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Old 11-15-2014, 08:48 PM
 
Location: I am right here.
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Quote:
Originally Posted by Mack Knife View Post

One other thing, don't take carpets like car floor mats and such made of poly and hose them off outside because that is when the microplastics create problems as they are washed off.

.
I have the WeatherTech liners in my vehicle, so I do not have carpeted mats to clean, but just where should the owners of these poly prop mats clean their mats?
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Old 11-15-2014, 09:42 PM
 
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Quote:
Originally Posted by PeachSalsa View Post
I have the WeatherTech liners in my vehicle, so I do not have carpeted mats to clean, but just where should the owners of these poly prop mats clean their mats?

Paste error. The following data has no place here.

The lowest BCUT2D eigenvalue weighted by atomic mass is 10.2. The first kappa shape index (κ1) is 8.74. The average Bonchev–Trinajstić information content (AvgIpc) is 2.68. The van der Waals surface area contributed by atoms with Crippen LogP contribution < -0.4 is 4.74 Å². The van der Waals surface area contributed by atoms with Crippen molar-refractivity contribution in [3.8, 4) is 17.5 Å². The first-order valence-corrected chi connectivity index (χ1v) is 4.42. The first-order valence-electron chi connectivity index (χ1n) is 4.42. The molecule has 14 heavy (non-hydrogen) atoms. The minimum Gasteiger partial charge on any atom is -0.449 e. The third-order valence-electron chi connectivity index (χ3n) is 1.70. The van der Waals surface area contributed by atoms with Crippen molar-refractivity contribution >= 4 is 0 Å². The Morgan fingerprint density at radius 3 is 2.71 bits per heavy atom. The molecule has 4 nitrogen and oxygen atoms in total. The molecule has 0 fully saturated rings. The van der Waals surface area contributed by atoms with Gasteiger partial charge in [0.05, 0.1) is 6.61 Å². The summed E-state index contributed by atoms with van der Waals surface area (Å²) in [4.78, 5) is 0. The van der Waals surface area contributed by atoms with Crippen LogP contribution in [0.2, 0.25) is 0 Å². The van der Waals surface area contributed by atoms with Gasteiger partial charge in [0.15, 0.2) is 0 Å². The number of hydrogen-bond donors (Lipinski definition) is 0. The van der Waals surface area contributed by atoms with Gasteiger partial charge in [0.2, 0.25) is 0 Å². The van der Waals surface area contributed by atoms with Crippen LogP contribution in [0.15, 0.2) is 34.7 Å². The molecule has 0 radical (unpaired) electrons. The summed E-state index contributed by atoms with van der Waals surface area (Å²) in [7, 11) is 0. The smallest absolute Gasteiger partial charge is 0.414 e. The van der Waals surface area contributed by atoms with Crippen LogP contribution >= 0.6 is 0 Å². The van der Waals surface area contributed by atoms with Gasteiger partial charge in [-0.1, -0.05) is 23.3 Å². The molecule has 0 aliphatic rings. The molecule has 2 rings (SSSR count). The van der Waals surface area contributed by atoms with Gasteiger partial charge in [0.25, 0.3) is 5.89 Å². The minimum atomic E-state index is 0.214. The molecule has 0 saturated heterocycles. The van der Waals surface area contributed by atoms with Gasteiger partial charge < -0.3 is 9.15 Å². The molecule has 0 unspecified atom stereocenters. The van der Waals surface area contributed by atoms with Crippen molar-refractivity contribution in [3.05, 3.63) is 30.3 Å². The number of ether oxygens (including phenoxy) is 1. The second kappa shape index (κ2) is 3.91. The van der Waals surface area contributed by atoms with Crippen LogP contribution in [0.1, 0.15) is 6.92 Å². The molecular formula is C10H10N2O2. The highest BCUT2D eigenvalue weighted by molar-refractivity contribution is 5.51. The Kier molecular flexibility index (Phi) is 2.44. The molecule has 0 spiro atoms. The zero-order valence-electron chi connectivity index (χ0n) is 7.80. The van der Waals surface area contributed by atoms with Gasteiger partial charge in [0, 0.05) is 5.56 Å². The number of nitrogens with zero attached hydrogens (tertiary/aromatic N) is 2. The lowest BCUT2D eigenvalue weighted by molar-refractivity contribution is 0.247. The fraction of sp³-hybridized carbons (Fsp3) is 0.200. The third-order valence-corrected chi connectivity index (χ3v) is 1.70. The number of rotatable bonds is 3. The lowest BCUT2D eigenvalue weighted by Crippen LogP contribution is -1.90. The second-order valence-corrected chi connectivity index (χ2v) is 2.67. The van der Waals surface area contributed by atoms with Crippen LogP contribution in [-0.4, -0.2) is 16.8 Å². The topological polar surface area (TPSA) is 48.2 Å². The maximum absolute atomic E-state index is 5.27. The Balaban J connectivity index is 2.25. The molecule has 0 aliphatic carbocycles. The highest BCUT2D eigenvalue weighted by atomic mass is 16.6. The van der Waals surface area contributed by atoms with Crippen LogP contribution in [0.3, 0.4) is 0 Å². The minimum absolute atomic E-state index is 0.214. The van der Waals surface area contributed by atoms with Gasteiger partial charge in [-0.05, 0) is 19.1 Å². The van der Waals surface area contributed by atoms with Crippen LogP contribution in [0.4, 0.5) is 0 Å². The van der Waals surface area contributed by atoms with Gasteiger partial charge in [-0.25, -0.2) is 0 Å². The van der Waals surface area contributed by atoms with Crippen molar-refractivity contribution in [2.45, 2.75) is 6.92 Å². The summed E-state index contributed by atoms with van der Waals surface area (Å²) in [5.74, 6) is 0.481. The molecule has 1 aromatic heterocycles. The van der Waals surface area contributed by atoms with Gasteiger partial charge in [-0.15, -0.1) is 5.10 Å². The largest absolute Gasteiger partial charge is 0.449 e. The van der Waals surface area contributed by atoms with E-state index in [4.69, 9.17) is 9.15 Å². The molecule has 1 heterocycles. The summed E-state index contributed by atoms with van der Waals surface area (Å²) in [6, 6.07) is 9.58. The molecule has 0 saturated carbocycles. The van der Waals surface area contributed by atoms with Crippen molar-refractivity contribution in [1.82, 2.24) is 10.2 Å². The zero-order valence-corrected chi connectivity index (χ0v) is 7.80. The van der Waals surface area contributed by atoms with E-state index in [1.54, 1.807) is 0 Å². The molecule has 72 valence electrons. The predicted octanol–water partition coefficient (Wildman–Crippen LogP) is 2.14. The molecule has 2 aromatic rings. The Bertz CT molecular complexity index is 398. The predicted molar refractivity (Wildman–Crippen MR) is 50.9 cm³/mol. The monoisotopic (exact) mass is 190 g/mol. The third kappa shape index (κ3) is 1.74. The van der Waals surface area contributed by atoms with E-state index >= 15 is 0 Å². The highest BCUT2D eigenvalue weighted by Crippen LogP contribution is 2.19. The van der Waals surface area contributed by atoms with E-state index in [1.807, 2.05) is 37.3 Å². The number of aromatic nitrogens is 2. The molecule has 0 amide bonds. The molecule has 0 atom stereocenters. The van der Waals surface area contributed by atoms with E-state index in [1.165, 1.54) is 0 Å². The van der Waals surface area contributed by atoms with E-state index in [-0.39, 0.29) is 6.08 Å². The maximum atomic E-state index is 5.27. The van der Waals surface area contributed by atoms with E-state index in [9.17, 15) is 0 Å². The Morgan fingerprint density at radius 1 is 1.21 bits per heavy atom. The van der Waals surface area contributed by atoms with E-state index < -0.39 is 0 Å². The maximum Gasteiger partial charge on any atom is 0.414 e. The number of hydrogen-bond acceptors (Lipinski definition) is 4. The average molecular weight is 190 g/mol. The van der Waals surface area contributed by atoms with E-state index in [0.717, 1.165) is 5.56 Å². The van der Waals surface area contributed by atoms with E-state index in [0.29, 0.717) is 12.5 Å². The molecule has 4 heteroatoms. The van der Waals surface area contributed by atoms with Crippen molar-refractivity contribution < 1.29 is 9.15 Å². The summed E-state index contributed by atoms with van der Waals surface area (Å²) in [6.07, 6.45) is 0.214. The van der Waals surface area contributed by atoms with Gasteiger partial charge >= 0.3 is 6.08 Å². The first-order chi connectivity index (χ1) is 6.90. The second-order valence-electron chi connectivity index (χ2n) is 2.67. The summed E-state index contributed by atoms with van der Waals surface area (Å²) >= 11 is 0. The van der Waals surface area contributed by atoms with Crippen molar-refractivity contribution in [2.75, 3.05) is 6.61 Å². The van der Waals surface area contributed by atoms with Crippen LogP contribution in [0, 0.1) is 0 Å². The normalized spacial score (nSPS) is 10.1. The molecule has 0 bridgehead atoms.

I was hoping those who are very concerned about micro plastics could answer that. I mean if the micro plastics from plastic trash bags is such a big deal and recognized researchers have pointed out the very real dangers of micro plastics from things like faux-fleece and such, surely the concerns should be equal unless of course it is only okay when the concern fits the argument.

Personally, I don't care where they'd wash them. I would say though that yours is the answer, a reliable, well designed, reusable car mat that can be recycled when it finally wears out which is probably after the car does.

Your use of WeatherTech is a very good example of better thinking. I use WeatherTech mats myself not just in the passenger areas in the truck but the cargo areas of my SUV as well. You won't find better at the price, I like them a lot.

The point is valid unless micro-plastics are only a concern when they come from one thing and not another. So I did about it.

The comments are valid because the question of toxicity was in the OP and while not harmful to humans unless ingested, it is harmful to the environment as cited in the numerous reports by qualified researchers.